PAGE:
MORE than 20,000 children were missing from class when schools reopened last autumn as lockdown sees kids “falling through the gaps”, i
MORE than 20,000 children were missing from class when schools reopened last autumn as lockdown sees kids “falling through the gaps”, it has been reported.
Local authority chiefs marked a 38 per cent rise in the number of kids choosing to be home schooled when the annual school census was recorded in October.
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More than 20,000 children were missing from class when schools reopened last autumn[/caption]
The head of Ofsted has warned that some of these kids may be at risk as they are “out of sight” of the authorities.
And the Children’s Commissioner has said the school closures during lockdown may have led to pupils slipping off the radar.
Rachel de Souza said some children were already struggling from mental health issues or problems at home before the pandemic.
She added that the break in schooling has meant some of those kids have “fallen through the gaps during the pandemic” – and schools and social care services need to work together to spot families who are struggling, The Telegraph reports.
It comes as the number of students being home educated has risen in recent times – but the latest jump is almost double the figures seen in the past few years.
According to the Association of Directors of Children’s Services (ADCS), who do an annual survey of local authorities on the issue, the number of kids being schooled at home has grown by around 20 per cent each year for the past five years.
But it was up by 20,800 on the previous year on October 1, with over 75,000 kids being schooled at home.
It is not clear how may school-age children have left education all together[/caption]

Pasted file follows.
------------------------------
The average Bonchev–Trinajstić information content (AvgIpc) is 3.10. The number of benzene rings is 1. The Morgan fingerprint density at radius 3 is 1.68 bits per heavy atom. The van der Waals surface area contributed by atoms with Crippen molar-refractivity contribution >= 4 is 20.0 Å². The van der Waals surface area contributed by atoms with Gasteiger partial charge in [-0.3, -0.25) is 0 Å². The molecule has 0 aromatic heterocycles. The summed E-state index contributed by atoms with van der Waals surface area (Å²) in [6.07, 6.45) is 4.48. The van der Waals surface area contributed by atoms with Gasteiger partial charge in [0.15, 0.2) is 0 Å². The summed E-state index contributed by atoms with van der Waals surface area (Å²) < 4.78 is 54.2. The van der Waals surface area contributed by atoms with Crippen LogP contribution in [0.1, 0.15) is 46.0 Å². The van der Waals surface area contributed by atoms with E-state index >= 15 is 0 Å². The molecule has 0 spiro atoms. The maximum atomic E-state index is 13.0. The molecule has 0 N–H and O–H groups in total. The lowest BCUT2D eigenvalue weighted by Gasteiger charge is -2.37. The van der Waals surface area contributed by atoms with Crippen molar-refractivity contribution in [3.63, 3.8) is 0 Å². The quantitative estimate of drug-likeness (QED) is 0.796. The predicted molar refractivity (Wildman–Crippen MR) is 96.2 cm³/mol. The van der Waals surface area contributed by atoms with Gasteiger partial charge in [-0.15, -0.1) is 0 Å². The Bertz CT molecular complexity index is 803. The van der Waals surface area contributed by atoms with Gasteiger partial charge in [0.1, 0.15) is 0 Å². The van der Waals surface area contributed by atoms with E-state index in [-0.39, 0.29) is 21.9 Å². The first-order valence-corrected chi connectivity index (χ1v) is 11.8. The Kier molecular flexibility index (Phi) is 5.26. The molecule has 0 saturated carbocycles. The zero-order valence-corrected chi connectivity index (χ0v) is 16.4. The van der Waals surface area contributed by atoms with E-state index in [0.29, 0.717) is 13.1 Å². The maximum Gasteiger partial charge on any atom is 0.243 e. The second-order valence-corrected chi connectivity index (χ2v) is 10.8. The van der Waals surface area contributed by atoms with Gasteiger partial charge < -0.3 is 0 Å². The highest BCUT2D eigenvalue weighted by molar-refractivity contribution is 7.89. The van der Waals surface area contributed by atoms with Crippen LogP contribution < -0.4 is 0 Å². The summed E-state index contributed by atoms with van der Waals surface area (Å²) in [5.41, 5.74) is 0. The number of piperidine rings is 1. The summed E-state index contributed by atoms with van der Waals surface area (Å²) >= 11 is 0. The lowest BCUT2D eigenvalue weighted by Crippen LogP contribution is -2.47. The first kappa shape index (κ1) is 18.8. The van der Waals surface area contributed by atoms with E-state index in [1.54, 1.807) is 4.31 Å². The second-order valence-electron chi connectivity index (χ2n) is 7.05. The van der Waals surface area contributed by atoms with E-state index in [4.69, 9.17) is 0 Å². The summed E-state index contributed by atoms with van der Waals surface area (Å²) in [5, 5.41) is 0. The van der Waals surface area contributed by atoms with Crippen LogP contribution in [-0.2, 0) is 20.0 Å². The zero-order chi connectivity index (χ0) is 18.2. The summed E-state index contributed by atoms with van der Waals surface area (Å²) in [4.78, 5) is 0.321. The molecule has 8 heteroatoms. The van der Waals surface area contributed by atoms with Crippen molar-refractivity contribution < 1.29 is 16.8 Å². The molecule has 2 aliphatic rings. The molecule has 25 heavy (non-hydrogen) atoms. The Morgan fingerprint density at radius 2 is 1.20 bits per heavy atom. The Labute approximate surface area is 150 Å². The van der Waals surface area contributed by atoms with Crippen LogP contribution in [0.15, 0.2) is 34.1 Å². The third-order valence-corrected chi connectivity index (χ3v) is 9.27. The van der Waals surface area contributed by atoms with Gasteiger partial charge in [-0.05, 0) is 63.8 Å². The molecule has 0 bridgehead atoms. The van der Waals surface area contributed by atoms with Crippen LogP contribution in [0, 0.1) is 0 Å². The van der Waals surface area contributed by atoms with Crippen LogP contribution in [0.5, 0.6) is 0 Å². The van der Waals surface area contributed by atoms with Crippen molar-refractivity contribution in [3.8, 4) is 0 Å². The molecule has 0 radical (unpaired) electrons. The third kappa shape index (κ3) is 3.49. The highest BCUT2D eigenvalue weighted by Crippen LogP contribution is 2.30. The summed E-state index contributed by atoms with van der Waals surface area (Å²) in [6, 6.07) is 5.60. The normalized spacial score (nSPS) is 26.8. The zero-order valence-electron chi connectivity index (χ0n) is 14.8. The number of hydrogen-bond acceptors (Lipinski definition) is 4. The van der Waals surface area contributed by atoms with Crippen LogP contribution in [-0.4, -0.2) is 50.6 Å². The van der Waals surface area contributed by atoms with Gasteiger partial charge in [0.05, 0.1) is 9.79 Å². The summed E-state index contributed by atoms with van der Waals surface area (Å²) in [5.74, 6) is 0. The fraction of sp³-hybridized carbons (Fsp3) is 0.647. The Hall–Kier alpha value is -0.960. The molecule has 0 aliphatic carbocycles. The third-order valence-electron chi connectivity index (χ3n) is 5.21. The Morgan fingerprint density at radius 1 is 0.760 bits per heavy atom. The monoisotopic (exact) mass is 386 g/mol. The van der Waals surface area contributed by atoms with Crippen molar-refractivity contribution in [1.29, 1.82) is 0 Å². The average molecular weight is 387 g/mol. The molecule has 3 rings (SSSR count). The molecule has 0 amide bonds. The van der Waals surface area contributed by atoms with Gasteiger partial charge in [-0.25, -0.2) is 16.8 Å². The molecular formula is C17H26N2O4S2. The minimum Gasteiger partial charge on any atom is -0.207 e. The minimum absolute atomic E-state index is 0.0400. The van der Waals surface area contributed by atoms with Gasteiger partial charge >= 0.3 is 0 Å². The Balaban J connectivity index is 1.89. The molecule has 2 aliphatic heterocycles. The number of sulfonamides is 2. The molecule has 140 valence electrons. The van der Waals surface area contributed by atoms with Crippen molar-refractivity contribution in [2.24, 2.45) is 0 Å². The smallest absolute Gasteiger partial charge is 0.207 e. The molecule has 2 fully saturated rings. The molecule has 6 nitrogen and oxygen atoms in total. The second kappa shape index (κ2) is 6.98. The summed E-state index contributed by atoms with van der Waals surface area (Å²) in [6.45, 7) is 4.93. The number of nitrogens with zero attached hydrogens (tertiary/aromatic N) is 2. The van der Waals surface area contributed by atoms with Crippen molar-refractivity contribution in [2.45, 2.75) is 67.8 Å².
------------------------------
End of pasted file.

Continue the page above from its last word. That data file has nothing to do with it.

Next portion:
The ADCS estimate 19,510 students were taken off the school roll in September alone.
In its latest report, it said local authorities do not know for certain how many youngsters are not on the school roll because there is no statutory register of home educated children.
Anna Feuchtwang, chief executive of the National Children’s Bureau, said there is an “urgent” need to understand how many children neither being taught at school or at home.
“It’s likely that tens of thousands of children are missing education entirely, living on the margins, and invisible to services,” Ms Feuchtwang said.
“Away from the safety and security of school, and without any home learning, they’re more at risk of abuse and exploitation, taking part in criminal activity, and missing out on support for special educational needs and mental health problems.”
Meanwhile, Amanda Spielman, the chief inspector of schools in England, described the situation as “concerning”.
She told The Telegraph: “Although home education is a positive choice for some families, not everyone is equipped to teach their child well at home, and the decision should never be taken lightly.
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“There are also a minority of children who may be at risk, out of sight of the authorities.”
Kids in England were able to return to classrooms on March 8, after schools shut for the second time in the space of a year.
The Government had vowed to put schools at the forefront of its roadmap out of lockdown, with getting kids back to class a top priority.